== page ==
Kurt Churchill gets conditional discharge for uttering threats against police officer

·2 min read

A St. John's man has been given a conditional discharge after being found guilty of threatening a police officer at the lockup following a late-night dispute on George Street last year.

The decision means no conviction was entered, and Kurt Churchill will not have a criminal record. He will be on probation for 12 months.

Judge David Orr did impose a DNA order on Churchill, requiring him to provide genetic material for inclusion in a Canada-wide police database.

In March 2019, RNC officers were called to George Street around 3 a.m. after receiving reports of a male throwing punches outside the Martini Bar. Bouncers were trying to remove him.

The police took Churchill into custody, and brought him to the drunk tank in the St. John's lockup.

While there, Churchill made abusive comments to police, before telling an RNC officer, "I'm going to put my boot in your f---ing head."

He was charged, and found guilty after a one-day trial in September.

At a sentencing hearing last month, Churchill, 43, said he had no recollection of what happened, and apologized.

While Orr sided with the defence's submission on the nature of the sentence — a conditional discharge — he granted the Crown's request for Churchill to provide a DNA sample.

Home has been searched in homicide probe

Churchill owns a home on Craigmillar Avenue in St. John's that has been the subject of intense police scrutiny in a homicide investigation.

James Cody was found shot to death on the street near Churchill's home this July.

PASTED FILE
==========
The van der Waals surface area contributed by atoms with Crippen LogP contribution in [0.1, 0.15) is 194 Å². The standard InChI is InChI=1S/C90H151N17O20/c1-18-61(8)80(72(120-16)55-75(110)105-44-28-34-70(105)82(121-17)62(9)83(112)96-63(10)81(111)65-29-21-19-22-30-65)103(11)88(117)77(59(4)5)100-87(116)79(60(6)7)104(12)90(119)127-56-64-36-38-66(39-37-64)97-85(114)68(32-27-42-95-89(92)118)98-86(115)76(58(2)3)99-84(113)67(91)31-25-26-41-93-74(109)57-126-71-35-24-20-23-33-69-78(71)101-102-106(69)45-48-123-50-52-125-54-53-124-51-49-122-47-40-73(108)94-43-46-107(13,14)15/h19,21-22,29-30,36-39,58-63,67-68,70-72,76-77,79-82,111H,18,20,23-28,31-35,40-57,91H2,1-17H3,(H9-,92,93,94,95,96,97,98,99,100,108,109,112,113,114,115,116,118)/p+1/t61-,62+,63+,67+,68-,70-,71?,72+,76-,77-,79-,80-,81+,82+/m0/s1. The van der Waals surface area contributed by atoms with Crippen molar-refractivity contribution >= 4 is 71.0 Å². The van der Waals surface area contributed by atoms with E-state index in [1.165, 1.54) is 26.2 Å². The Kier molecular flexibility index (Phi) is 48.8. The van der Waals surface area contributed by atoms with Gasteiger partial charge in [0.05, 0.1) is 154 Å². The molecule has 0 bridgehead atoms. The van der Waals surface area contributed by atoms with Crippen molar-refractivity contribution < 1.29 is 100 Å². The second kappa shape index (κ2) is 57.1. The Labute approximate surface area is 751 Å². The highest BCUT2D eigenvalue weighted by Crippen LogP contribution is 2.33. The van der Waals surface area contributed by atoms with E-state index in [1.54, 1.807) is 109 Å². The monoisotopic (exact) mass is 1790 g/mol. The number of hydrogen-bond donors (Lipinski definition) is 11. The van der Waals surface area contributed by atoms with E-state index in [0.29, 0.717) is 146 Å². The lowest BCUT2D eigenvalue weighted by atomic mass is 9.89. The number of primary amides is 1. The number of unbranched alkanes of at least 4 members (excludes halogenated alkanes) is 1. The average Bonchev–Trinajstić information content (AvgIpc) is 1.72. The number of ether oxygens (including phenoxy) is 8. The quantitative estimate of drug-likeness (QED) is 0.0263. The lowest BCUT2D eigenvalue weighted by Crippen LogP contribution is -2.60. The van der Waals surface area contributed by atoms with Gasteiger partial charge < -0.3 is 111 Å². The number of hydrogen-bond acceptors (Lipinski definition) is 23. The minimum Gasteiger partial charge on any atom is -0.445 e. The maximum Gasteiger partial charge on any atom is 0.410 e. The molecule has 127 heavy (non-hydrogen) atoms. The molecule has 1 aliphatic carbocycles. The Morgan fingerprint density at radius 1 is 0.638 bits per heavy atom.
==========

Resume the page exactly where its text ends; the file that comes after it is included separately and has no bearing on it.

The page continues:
Paul Daly for CBC
Paul Daly for CBC

Police investigators executed search warrants at 40 Craigmillar Ave. and seized a number of items — including four 9-mm bullet casings, DNA swabs from drinking glasses and a beer can, plus gunshot residue swabs.

As CBC News reported last month, those items have been sent off for forensic analysis.

So has a handgun that investigators say may have been used to kill Cody. It was discovered at a property on an adjacent street, located behind 40 Craigmillar Ave.

No charges have been laid in relation to Cody's death, and the RNC has not publicly named any suspects. Police have not confirmed what, if any, connection Churchill has to the homicide.

Both Cody and Churchill have past charges accusing them of links to drug trafficking, in separate cases.

Lawyers for each of them filed successful applications related to unfair trial delays. Churchill was acquitted after the Crown opted to enter no evidence, and Cody's case was tossed after going all the way to the Supreme Court of Canada.

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